Spring's Dining Table Reaches Its Full Bounty

By , Special to The Christian Science Monitor

During spring, nature rolls out a lush green welcome carpet and invites us to her table.

Each week some new treasure springs from this seasonal bounty. For those of us who love good food, each delectable arrival merits its own celebration.

Spring foods tend to be delicate, sweet, and tender. They disappear from gardens and marketplaces faster than you can say, "summer heat wave."

Recommended: Could you pass a US citizenship test?

The past few months in southern California have brought us a veritable wheelbarrow-full of produce.

One of the first to arrive was artichokes. When available, buy baby artichokes. They can be trimmed, steamed, and eaten whole since the choke has not yet fully developed. Add sliced lemon and garlic cloves to the cooking liquid for additional flavor.

Other early arrivals followed: cucumbers, spinach, and rhubarb. There is no comparison between small, tender, garden-fresh cucumbers and those large waxy clubs found at markets during the off-season. Tender, young spinach and rhubarb equally have no rivals for quality and taste.

April's plethora of plenty came next. My California herb garden burst forth with its display of fragrant greenery and edible flowers. Like the song, fresh parsley, sage, rosemary, and thyme now are in season. For an interesting flavor treat, try a breakfast smoothie with parsley, mixed fruit juices, a banana, and toasted wheat germ. You will be surprised at how well parsley works in this manner.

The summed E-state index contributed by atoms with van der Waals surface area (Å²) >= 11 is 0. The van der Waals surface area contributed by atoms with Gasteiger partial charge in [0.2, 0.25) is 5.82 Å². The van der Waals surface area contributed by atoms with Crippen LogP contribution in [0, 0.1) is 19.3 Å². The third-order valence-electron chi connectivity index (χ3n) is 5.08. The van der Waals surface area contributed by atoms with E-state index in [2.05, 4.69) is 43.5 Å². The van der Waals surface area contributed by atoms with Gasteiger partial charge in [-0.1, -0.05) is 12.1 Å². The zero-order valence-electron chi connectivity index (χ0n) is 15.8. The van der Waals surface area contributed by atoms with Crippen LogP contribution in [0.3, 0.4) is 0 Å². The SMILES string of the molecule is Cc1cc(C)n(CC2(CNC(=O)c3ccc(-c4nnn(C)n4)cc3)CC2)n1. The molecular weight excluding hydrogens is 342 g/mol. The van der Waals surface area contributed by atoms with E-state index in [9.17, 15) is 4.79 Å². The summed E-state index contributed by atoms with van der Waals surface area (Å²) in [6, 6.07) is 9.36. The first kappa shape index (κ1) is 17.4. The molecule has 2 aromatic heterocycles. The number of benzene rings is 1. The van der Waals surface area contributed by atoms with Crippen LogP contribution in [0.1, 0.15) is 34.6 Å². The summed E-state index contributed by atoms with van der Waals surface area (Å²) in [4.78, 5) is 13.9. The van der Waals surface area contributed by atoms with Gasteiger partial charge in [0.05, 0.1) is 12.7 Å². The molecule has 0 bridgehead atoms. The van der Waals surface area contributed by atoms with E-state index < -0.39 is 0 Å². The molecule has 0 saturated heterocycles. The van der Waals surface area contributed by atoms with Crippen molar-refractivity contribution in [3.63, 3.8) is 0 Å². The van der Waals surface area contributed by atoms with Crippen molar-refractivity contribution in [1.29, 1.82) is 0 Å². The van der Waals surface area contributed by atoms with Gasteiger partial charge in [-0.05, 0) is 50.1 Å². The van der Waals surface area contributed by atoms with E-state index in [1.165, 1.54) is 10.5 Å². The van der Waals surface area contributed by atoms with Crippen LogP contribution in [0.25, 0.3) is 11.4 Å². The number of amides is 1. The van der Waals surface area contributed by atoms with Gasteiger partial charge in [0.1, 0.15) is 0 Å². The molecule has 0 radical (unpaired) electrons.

For more traditional herb usage, saut boneless, skinless chicken breasts in butter and olive oil. Just before serving, stir in a mixture of minced spring herbs and add a dash of balsamic vinegar or fresh lemon juice.

April further brought us celery, endive, radishes, lettuce, greens, asparagus, and carrots. If you have a home garden, and the weather is still on the cool side, consider planting some of the more unusual varieties of radishes, such as black radishes, which have a marvelously pungent bite. They are perfect for appetizer platters and salads, as is garden cress. This spicy green, similar to watercress, will provide zip to any vegetable dish. With such flavorful salad ingredients, very little dressing is needed.

The month of May was named after Maia, the Roman goddess of planting, and it lives up to its ancient namesake.

Potatoes and strawberries come into season during this month. Early peppers, tomatoes, beans, and peas also are ready for picking. My sugar-snap peas barely make it to the kitchen, as I cannot help but nibble on them directly after picking.

The following menu showcases spring's edible splendor.

Marinated Loin Lamb Chops

This serves 8 light eaters, or 4 who really love their lamb.

Juice and zest of 1 lemon

2 tablespoons olive oil

1/2 cup red wine vinegar

1/2 cup water

3 garlic cloves, minced

8 1-1/2-inch thick loin lamb chops

2 teaspoons dried rosemary, crushed

1 teaspoon dried oregano

1 teaspoon salt

1/2 teaspoon ground black pepper

Whisk first 5 ingredients together and place in non-aluminum casserole or baking dish. Add lamb chops. Cover and marinate overnight, or for several hours, in the refrigerator, turning several times.